David Wood (23:59):
Please support me by giving me space until 11. My alarm will go off. I’ll come out and I’ll hug everybody. So you set yourself up for success. Then it’s time for meditation. And by that, I don’t mean lying down and breathing. Although that’s very useful as well. I mean, you pick your goal for the two hours and I even chunk it down into 25 minutes. Cause I’m a fan of the Pomodoro method. I got a two hour sprint. That’s 4:25 minute sprints. What am I going to do for each of those 25 minutes? Very clear. This is my goal. This is my goal. This is my goal. This is my goal. Now it’s a meditation. Now the game is to do only that. And it’s hard. It’s hard because the mind comes in. Oh, I forgot to call Jill. Now’s a good time to do it.
David Wood (24:50):
Oh, I forgot to order that thing on Amazon or all my T’s a little, little cool. I’ll just go out, right? It is not simple. And it is not a small thing to say, this is what I will do in 25 minutes and then do it. And I invite all of our listeners to try that out. This, try it out for two hours. And if you go off the rails, that’s okay. That’s going to happen. That’s the monkey mind on crack. That’s fine. Just bring yourself back. As soon as you notice it, I’ve actually said to myself, David step away from the Facebook page, David step away from that task because a text message came through and now I’m answering it. I’ve actually gone and pushed the phone away, turned it back on it, on it because it should have been on airplane mode. Right. And can I just get through these two hours and do what I said? That’s a meditation and that’s not easy. And a lot of people can’t do it.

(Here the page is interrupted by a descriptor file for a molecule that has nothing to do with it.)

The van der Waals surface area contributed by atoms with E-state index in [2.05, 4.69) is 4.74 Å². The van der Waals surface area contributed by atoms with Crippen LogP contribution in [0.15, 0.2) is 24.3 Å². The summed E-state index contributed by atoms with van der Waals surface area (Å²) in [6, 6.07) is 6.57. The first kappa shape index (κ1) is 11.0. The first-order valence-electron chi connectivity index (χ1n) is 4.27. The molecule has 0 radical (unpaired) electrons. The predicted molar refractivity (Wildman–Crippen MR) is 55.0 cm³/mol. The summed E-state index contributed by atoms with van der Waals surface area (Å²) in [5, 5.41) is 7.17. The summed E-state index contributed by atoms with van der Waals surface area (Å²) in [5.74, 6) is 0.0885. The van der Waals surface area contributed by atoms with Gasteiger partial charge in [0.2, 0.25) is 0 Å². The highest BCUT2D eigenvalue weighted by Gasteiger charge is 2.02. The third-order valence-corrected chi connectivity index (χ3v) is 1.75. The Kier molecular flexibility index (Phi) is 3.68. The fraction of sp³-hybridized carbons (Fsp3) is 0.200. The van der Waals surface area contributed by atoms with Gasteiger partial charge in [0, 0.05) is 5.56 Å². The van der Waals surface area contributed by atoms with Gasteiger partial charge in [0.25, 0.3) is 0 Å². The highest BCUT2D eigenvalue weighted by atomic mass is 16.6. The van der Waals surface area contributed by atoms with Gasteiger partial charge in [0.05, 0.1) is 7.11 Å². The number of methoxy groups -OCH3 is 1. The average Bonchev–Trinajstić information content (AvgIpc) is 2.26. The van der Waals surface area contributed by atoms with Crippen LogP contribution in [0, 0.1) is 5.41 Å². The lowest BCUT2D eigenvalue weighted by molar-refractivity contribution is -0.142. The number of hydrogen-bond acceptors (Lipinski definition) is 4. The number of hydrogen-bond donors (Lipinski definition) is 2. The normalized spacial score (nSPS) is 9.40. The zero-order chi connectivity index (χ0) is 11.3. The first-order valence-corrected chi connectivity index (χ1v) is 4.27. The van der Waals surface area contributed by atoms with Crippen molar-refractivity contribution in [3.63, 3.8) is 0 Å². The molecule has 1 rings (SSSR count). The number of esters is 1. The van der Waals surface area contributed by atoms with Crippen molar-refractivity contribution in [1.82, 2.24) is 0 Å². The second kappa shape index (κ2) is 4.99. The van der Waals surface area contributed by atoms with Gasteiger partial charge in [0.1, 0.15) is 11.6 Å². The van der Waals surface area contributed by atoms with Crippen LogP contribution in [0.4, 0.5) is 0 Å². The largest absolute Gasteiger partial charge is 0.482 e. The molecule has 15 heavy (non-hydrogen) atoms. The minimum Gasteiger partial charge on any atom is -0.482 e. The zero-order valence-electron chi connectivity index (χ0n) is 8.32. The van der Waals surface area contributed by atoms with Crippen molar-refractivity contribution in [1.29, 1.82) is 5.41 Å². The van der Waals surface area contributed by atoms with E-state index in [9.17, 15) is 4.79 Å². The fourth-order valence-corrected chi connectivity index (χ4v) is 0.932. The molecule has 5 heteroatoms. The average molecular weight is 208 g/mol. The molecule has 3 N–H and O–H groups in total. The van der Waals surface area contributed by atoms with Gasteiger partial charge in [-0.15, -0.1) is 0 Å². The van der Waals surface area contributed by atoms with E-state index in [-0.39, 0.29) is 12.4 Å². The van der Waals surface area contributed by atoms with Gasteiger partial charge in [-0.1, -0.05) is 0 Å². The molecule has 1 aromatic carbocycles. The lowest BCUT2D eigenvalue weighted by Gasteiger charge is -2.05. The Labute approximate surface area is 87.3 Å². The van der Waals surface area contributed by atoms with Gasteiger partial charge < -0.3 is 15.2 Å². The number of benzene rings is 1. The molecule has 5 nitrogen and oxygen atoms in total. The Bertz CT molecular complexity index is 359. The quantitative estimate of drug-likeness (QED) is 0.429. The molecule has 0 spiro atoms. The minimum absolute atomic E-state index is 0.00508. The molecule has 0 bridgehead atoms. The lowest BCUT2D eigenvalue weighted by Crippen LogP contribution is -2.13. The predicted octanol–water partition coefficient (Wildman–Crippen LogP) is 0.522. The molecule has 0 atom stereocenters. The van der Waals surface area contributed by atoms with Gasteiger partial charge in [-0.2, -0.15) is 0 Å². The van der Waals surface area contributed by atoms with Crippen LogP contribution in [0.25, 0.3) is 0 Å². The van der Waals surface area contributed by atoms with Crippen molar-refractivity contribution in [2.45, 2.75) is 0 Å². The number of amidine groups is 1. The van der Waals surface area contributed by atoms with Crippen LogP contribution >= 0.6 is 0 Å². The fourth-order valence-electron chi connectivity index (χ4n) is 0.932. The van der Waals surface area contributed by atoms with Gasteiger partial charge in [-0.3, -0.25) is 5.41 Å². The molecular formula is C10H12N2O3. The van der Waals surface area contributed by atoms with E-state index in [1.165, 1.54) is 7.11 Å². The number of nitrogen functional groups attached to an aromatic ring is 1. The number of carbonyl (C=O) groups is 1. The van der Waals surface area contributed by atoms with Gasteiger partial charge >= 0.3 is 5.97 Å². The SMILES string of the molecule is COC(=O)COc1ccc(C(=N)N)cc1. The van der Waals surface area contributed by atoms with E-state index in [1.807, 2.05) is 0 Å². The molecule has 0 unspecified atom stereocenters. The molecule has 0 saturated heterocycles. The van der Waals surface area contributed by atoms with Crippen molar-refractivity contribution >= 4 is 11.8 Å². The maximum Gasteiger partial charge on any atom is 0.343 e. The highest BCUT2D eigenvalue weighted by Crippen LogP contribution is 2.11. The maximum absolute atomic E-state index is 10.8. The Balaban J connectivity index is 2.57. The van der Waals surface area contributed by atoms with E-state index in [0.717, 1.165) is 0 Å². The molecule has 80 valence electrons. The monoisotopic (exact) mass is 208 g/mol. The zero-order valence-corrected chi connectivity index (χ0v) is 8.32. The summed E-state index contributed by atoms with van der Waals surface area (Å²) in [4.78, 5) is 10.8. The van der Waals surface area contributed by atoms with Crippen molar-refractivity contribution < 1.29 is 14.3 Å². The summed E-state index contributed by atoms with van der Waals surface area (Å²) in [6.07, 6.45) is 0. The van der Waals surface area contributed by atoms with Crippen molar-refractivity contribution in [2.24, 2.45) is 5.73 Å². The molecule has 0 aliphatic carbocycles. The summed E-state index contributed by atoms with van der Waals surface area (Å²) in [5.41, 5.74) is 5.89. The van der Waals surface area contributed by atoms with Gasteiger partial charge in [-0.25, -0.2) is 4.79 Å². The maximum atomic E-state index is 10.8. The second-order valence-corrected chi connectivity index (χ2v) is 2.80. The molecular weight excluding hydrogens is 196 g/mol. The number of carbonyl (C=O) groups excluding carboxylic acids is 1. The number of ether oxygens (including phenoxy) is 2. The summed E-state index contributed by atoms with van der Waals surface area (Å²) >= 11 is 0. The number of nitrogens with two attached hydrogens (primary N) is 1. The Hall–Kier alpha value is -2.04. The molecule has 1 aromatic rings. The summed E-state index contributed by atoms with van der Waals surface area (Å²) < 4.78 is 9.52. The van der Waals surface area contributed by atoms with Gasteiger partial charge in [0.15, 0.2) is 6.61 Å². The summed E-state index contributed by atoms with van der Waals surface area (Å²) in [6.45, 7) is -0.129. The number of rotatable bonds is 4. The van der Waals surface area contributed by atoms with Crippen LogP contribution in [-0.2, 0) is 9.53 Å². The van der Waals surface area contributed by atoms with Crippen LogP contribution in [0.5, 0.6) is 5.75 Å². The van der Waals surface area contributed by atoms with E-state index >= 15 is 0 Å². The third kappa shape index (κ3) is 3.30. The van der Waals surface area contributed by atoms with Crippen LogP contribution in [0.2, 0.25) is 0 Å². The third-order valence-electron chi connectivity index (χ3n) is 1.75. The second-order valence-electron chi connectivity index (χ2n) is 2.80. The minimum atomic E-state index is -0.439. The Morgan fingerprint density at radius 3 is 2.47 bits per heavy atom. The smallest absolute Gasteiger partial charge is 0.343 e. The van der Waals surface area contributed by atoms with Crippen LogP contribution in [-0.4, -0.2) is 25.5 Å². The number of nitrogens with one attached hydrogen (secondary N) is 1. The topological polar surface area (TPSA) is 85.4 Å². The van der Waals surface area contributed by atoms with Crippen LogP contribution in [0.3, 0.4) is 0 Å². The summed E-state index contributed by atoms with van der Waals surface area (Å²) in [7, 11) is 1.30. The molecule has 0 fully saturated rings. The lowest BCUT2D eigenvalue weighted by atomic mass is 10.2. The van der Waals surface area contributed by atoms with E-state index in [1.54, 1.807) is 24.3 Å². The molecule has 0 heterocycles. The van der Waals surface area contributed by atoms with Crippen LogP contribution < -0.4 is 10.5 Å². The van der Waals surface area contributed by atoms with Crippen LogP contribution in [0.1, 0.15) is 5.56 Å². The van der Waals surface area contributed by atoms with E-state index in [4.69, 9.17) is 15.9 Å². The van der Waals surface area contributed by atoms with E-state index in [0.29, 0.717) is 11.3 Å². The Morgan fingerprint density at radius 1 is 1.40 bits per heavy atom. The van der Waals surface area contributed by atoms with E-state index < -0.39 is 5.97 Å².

Reed Goossens (25:49):
I, yes. I just say yes, because the, the thing that you talked about time blocking, uh, and we speak a little bit about time-blocking on this show as well, but the importance of doing it and even in myself, I”d I found myself this morning. I was like, I need to get up and I need to do X, Y, Z. And we see Jack in the email. As soon as you turn your phone on, now, I’ve got it on till playmate or 7:30 AM. I got to do my meditation. I’m only going to walk the dog and I can’t see anything for the first hour, but I still fall into those cracks. And those, those, those, I stumbled. I can’t just get into my flow and I blame it on other things. Right. And that’s where we, as entrepreneurs need to be. That’s where a mental rep comes in to say, okay, I’ve, I’ve acknowledged that I needed to call Jill, or I’ve acknowledged that I needed to look at the Facebook page and now, but I’m also putting up a barrier and saying no, and putting it down. And it becomes harder and harder. It becomes easier and easier. The more you’re more self-aware of it. And that’s what safe practice, right? Yeah. These